• "I’ve read before that people who can’t do, teach. It’s the opposite. People who can do and care enough, teach. You teach because you care enough to pass on something to another generation."
  • "Teaching is about seeing students in a new light. It's not just the scores on paper -- it's about them and what they're able to accomplish." 
  • I know that what I'm doing is changing not just the lives of students, but their families and whole communities too." 

Stuffed Animal that Class Launched into Space Disappears


The students at one England elementary school weren't satisfied with learning about Earth's curvature using textbooks. Instead, they strapped a helium balloon, a GPS, and a GoPro to Sam the stuffed space dog, who rose 15 miles into the air when launched. But then, tragedy struck when the helium balloon popped and all came crashing down to Earth. All except for Sam, that is. The camera and the GPS equipment were found not too far from the launch site, but Sam remains missing. There is a handsome reward for whoever tracks him down, not to mention the appreciation of some smiling schoolkids (MastroianniCBS News).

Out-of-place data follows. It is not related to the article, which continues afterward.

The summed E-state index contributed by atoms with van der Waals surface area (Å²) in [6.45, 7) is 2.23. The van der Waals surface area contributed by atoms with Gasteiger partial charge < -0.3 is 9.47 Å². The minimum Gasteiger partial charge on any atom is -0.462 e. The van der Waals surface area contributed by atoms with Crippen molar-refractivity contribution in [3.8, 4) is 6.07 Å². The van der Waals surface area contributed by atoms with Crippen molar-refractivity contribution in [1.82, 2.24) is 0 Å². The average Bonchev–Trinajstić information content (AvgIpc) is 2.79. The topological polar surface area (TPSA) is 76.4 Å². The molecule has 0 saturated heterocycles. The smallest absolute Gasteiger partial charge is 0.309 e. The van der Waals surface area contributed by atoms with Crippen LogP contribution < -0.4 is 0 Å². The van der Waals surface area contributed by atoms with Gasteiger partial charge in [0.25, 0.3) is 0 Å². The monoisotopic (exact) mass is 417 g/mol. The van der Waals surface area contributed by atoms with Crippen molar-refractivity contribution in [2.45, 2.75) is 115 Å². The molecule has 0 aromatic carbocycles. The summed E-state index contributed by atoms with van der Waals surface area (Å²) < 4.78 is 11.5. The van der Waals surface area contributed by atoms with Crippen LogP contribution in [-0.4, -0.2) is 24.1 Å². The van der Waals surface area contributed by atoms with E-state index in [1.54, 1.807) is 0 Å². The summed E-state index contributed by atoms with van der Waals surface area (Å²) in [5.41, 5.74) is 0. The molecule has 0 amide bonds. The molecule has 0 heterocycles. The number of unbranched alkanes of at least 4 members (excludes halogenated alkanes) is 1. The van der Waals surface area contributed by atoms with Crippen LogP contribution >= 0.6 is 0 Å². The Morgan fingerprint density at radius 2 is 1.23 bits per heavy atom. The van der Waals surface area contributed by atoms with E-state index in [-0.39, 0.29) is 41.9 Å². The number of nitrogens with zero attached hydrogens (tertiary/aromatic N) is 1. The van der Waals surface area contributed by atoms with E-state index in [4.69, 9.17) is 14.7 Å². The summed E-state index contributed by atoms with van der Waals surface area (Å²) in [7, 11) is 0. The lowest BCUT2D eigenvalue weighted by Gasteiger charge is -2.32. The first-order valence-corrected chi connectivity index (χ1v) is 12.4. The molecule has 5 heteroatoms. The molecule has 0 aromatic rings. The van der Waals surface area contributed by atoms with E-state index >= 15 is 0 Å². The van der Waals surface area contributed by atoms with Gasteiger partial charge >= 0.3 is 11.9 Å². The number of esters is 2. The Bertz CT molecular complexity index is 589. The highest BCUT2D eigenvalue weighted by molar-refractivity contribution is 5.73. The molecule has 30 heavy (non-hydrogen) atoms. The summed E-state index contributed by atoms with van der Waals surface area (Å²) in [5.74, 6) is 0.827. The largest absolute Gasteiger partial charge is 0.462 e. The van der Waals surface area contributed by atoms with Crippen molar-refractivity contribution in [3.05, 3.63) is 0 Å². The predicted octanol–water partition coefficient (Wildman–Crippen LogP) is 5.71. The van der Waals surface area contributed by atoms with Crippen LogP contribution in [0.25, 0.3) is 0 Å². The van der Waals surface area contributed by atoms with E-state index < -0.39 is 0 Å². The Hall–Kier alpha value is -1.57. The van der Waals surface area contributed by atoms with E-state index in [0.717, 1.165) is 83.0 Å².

Too Many Kids Graduate But Aren't Ready for What's Next


Nearly half of all high school graduates complete an academic program that prepares them neither for college not career, according to a new report from The Education Trust. In fact, only 8 percent of high school graduates completed both a full college- and career-prep curriculum. Wealthier kids are more likely to complete a college-ready curriculum than poorer ones. Meanwhile, a different report suggests that students are spending $1.5 billion on remedial classes once they get to college (Kamenetz, NPR).